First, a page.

How to Identify Key Projects in Developer Portfolios when Hiring

When recruiting technical talent, identifying experience that is related to your specific job opening is one of the most important, and hardest things to do. Many developers stuff their resumes with keywords and project lists, creating an unfollowable 10 page VC. This is why many engineering leaders turn to portfolios to review their experience and see real examples of their relevant work.  

As a hiring manager you don’t always have hands-on experience working in the specific roles that you’re recruiting for, but you still need to perform an initial candidate assessment to determine who is most likely to succeed in the position before the interview process even begins.

At Techtrust, we have a system for evaluating technical skills that allows us to review and qualify developer portfolios quickly and efficiently by pre-vetting their skills through a partnership with CodeSignal. But not everyone has access to tools like this, so how should you approach finding the right technical talent for your open role when reviewing their profile? Here are the key elements that our head of recruiting, Jeremy Zadek, says to keep in mind. 

Relevance of projects

As you look through the projects the developer chose to showcase in their portfolio, note how relevant they are to the role you’re hiring for. Are the candidate’s current skills transferable, or will they need more training to get up to speed on your company’s particular tech stack and languages used? If they have solid experience writing code and developing projects that align with the skills needed for the job, that’s a good indication you should proceed with an interview.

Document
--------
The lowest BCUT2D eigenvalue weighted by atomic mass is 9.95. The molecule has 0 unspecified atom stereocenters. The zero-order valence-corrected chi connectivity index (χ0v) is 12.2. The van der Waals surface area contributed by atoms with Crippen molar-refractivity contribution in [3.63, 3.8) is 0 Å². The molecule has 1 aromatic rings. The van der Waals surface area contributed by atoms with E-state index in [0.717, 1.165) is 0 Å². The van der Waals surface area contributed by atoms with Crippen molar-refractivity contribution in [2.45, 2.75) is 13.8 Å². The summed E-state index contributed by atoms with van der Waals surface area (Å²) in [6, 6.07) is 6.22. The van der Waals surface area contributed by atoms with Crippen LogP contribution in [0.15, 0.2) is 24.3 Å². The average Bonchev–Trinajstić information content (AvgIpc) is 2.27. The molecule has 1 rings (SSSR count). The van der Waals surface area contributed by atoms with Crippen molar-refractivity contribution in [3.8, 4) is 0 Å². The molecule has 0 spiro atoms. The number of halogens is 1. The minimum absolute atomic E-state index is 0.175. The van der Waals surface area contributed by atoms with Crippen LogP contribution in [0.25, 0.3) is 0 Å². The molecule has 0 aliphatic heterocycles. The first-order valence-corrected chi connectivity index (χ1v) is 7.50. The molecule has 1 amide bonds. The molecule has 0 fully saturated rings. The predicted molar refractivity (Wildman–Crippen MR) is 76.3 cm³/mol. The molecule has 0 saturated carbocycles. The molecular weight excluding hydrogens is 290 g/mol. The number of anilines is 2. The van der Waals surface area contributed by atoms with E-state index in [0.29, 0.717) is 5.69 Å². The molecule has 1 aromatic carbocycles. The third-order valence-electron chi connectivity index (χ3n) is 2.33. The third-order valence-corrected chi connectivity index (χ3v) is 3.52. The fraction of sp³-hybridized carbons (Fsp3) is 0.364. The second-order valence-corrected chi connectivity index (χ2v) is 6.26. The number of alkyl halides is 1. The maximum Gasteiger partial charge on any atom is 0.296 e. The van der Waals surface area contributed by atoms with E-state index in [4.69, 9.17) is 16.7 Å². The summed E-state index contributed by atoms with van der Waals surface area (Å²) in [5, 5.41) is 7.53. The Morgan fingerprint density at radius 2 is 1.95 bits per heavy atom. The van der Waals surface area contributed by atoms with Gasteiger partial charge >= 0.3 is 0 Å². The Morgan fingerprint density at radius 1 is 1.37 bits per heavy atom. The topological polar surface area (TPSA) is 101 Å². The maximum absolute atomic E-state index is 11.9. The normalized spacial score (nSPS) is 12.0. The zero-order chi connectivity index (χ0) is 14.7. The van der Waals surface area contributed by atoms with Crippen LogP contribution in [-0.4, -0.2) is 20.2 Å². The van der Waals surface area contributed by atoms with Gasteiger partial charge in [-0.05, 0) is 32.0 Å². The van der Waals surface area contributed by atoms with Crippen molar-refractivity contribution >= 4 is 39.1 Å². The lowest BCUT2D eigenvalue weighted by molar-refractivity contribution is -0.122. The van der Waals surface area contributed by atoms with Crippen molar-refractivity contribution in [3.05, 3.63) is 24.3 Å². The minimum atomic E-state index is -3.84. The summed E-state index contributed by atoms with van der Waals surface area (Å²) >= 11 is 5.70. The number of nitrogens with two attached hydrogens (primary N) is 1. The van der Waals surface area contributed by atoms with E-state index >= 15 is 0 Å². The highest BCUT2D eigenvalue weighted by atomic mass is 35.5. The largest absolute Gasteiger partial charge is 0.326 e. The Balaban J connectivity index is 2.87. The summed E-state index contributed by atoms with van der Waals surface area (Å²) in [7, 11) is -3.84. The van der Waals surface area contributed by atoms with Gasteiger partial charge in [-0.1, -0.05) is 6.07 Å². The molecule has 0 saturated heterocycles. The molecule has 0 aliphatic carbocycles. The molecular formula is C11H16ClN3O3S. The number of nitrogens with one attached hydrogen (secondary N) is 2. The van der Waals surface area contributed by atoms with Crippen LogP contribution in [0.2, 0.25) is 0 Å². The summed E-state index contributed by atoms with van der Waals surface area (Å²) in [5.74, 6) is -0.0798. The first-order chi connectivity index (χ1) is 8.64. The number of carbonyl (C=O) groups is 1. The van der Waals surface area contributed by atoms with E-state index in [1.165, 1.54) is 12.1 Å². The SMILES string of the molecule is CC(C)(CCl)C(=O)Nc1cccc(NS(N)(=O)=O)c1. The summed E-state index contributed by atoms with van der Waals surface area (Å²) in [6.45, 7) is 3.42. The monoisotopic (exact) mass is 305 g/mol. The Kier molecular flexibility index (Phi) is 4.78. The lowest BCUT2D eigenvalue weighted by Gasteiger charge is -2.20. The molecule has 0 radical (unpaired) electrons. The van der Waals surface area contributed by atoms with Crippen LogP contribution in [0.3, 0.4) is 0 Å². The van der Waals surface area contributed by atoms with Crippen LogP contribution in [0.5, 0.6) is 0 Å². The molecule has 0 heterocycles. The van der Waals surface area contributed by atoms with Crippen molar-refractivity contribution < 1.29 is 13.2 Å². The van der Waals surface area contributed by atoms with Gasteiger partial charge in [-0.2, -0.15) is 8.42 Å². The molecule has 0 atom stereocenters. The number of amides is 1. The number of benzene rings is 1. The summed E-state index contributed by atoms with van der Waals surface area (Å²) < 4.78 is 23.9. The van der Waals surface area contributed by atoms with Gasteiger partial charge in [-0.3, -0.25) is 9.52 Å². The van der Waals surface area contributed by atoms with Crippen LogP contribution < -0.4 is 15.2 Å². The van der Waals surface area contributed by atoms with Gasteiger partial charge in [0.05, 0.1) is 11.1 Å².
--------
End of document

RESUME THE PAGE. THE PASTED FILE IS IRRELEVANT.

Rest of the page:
Technical proficiency

The developer’s portfolio should demonstrate their technical expertise beyond just an exhaustive list of skills. Within the scope of the projects you should be able to get a sense of their proficiency in specific languages, tools, and frameworks they’ve used in their past roles or on independent projects. They should also show any relevant APIs, databases, and libraries they utilized for each project in their portfolio.

Code structure and readability

One aspect of the portfolio review that you’ll probably spend the most time on is in analyzing the code itself for each project to ensure that it’s readable and properly structured. The developer may highlight unique or particularly robust architecture choices for more comprehensive projects. You can also note their ability to follow best practices in formatting and adding comments or revisions to the code.  

Communication and collaboration

Other strengths you can evaluate when reviewing a developer’s portfolio are their ability to communicate and how they work in a collaborative environment. The description of each project should outline their thought process from the initial stages through to completion. You can also see the results of key decisions or other contributions they made to collaborative projects, leadership skills they demonstrated, and other skills that helped them overcome obstacles to achieve their goals.  

Presentation and professionalism 

The way a developer presents their portfolio can give you a lot of information about their presentation skills and overall professionalism. The complexity of their projects won’t be nearly as impressive if their portfolio isn’t visually appealing or easy to navigate. One of the best ways to showcase their talents and communicate the breadth of their experience is by using a simple, user-friendly platform for their portfolio (like GitHub) that’s accessible to anyone involved in the recruiting process. 

The bottom line

You’re a technologist, not a recruiter. In fact, only 20 of the top US based business schools even offer courses on how to properly recruit and staff for your business. Understanding you’re not an expert, that’s why many teams lean on technical recruiters to evaluate the basic elements of applicant portfolios. Working with a hiring expert can also reduce the number of hours you need to spend reviewing portfolios and screening talent. For example, Techtrust can help you identify the best candidate because they pre-vet their technical talent to provide you with only the top 1% to fill your roles. 

Whether you use a technical recruiter or source talent yourself, identifying the skills you must-have in applicant portfolios will help you reduce the amount of time you spend interviewing, and ultimately, away from building your next product launch.